Lack Of Proposals Slows Addition Of Mental Health Services To Arizona State Hospital Campus

By Mariana Dale
Published: Wednesday, October 3, 2018 - 8:47am
Updated: Wednesday, October 3, 2018 - 9:12am

entrance of the Arizona State Hospital
Sky Schaudt/KJZZ
The entrance of the Arizona State Hospital in Phoenix.

Arizona’s health department pushed for a law change last year that it hoped would bring more services to those with mental illness to the campus of the Arizona State Hospital east of downtown Phoenix.

A lack of viable proposals has delayed the development of a so-called Center for Psychiatric Excellence.

“Frankly I’m surprised there wasn’t a bigger response than there was,” said  Arizona State Hospital CEO Aaron Bowen

The Arizona State Hospital treats about 300 patients who require court-ordered behavioral health care, including people convicted of a crime and found insane.

The 93-acre campus on 24th and Van Buren streets has several vacant buildings and unused land. The hospital is held in a trust, which is why legislators had to change Arizona law to allow private leasing there. Money made in the future must benefit people with mental illness in the state.

“We kind of came up with this vision of having a Center for Psychiatric Excellence which would really in our minds provide a continuum of behavioral health services ranging anywhere from outpatient services, supportive housing up to the highest level of care,” Bowen said. The center would not privatize existing services at the hospital.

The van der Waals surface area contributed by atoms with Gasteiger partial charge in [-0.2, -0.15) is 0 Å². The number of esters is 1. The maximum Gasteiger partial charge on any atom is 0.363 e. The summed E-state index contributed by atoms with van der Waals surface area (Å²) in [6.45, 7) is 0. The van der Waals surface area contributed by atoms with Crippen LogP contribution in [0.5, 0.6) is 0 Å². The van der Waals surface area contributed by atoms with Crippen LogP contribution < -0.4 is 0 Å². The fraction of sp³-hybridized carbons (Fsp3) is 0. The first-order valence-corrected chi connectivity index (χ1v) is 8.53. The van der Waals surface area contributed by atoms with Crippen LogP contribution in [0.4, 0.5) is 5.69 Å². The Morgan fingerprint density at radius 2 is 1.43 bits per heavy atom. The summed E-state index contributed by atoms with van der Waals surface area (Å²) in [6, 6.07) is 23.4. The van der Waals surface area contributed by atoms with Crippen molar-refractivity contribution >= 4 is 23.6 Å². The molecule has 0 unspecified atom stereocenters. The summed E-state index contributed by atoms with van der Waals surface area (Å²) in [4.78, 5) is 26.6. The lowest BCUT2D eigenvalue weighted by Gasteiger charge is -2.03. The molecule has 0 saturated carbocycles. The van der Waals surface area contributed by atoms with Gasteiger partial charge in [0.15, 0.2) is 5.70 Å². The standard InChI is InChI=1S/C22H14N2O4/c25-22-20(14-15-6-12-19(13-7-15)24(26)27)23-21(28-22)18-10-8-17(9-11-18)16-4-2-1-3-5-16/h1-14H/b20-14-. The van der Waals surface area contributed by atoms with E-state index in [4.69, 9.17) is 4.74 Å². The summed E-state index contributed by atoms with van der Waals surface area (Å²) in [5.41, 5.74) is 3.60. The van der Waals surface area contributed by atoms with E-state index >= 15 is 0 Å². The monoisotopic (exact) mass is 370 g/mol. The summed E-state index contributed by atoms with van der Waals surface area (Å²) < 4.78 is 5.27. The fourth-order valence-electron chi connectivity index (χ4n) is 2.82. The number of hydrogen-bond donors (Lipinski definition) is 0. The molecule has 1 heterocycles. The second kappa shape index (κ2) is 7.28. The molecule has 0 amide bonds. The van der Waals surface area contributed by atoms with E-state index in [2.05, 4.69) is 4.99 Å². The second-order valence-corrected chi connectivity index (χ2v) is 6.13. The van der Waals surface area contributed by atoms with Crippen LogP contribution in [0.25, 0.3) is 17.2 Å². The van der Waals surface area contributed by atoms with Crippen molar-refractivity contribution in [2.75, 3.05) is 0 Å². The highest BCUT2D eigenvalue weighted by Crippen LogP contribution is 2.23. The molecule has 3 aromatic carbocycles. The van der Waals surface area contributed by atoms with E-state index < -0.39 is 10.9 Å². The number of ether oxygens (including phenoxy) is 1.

Arizona State Hospital in Phoenix
Sky Schaudt/KJZZ
Arizona State Hospital on 24th and Van Buren streets in Phoenix.

Hundreds of people submitted comments online suggesting uses for the grounds ranging from treatment for the seriously mentally ill to infants born addicted to opioids.

READ MORE: Parents Of Seriously Mentally Ill See Opportunity In Arizona State Hospital Proposal

The initial request for proposals was cancelled after only receiving one submission.

Bowen said changes to how federal funding pays for some treatment could be a reason more behavioral health organizations didn’t apply.

“Providers are hesitant to open up a service if there’s not some way for them to be compensated,” Bowen said.  

For example, Institutions for Mental Disease, a technical term for a specific type of inpatient mental health treatment center, can’t be reimbursed by Medicaid for care provided to many adults.

Bowen said bringing more services to the state hospital campus remains a priority.

“We’re looking at options,” Bowen said. “We’re looking at what we can do next.” 

If you like this story, Donate Now!